ROGERS PARK — A man who witnessed a boy's arrest for riding his bike on the sidewalk — after allegedly rapping N.W.A.'s "F--- the Police" — says he stopped to confront the officers because the arrest was "a clear-cut case of racism."
Shevale Evison, 34, said he "knew there was a whole legal matter going on" when he spotted a handcuffed young man standing over his bike in the 1500 block of West Morse Avenue on Aug. 13, so he decided to intervene. (Scroll down for video of the exchange)
"When he was initially being detained ... I asked him if he was OK and he was like, 'No, I'm not OK.' So that's when I decided I was gonna stop and I was gonna pay attention to what was going on, and I was gonna make sure they didn't do anything wrong to him," said Evison, who works at a pizza place in Rogers Park and was walking to the CTA Red Line at the time. "When I initially walked past, they were essentially trying to find something to lock him up for."
Evison said he began asking the youth why he was being detained, but the boy said he didn't know.
He said the boy looked "confused" more than anything, a feeling Evison said he could relate to because in his younger years he, too, had encountered situations with police in which he was "ignorant" of his rights.
Linze Rice discusses the incident:
Eventually, the boy, still handcuffed, was placed in the back of the police SUV while one of the officers checked his name, Evison said. He said he also heard one of the officers tell his partner that there had been no "hits" on the name, and that the name given to them by the youth was "clean."
According to police, the boy did not have any identification on him.
Chicago Police Spokesman Anthony Guglielmi said the officers "observed a juvenile operating a bicycle in an unsafe fashion and traveling on a city sidewalk, which is not permitted by law."
He added that there had been "complaints regarding bicyclists involved in robbery incidents" in the area and that the juvenile was "taken into police custody to verify his identity and processed for ordinance violations."
According to city data, there have been no reports of robberies in the Rogers Park community area between Aug. 5-18, the time period in which the incident in the video occurred. There have been 10 reports of burglaries, with one taking place on those dates in the police beat where the youth was detained.
A bi-weekly crime report sent to 24th District residents states that three citations were issued for adults riding bikes on the sidewalk between Aug. 2-15.
Evison believes if the youth caught riding on the sidewalk had been white, the situation would have ended differently.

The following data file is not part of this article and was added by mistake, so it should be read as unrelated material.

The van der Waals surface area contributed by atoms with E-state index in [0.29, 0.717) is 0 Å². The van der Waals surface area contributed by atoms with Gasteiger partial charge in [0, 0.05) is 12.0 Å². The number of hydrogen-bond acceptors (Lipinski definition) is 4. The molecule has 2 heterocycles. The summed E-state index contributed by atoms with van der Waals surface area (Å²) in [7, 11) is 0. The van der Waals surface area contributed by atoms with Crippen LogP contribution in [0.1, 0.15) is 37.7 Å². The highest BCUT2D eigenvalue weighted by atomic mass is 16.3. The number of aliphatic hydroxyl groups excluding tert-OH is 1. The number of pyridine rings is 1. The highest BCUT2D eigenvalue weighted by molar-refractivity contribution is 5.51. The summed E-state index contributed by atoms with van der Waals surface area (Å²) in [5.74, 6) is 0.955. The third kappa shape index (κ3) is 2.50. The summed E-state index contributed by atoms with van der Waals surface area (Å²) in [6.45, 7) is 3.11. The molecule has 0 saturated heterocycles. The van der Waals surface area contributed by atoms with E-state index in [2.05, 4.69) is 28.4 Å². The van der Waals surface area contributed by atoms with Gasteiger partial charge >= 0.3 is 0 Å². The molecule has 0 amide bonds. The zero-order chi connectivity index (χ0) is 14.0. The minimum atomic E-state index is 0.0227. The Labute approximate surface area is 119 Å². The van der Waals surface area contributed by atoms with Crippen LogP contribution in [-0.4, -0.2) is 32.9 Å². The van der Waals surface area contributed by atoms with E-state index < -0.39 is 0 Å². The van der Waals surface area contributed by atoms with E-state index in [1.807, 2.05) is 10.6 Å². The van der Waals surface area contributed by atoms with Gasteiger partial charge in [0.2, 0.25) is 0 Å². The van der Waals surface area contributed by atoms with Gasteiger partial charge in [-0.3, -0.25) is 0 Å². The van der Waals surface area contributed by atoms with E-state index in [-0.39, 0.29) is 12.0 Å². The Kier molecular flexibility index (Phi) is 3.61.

"That was a citation, he was supposed to get a ticket for that, not go all the way to jail. That's the same type of scenario that happened with Sandra Bland, she was supposed to have been given a ticket," he said, referring to a Naperville woman who was pulled over in Texas on a minor traffic violation and later died in police custody. "That was the same exact type of situation that happened with Sandra Bland that happened with him, the only thing is he didn't end up dead."
Watch Evison's exchange with officers here:
"You mean to tell me that you actually have the time to stop him from riding down the sidewalk on his bike when you could have simply told him, 'OK, did you know that it's illegal to ride your bike down the sidewalk?'" Evison said.
But Evison said the police officers in the video told him at the scene the boy was really being detained for saying, "F--- the police," the name of a popular N.W.A. song.
That's when Evison decided to "get loud" and create a scene, he said, something he said he wished more people would do when they feel they are seeing someone being mistreated.
"[Rapping] never even came up until the police officer ... said, 'Oh we're locking him up for saying, 'F the police,'" Evison said. "That's exactly what he told me."
But Rogers Park Police District Sgt. Shawn Sisk denied that.
"We don't charge people with rapping, though. That's not a charge," he said.
The youth in question is a boy Evison said he's familiar with from seeing him regularly ride his bike around the neighborhood for the past year or so.
He said the youth can be a "knucklehead" but was not a troublemaker.
"There are a lot of people who ride through this neighborhood on their bikes, and they ride down the sidewalk," he said. "There are also people who jog down the sidewalk. ... That was a clear-cut case of racism."
He said he ran into the boy about two days after the incident, at which point the youth told him he was fingerprinted and booked for the bicycle violation.
The incident happened in front of Howard Area Community Center's youth services building, 1527 W. Morse, a day after a 22-year-old man was shot on the same block.
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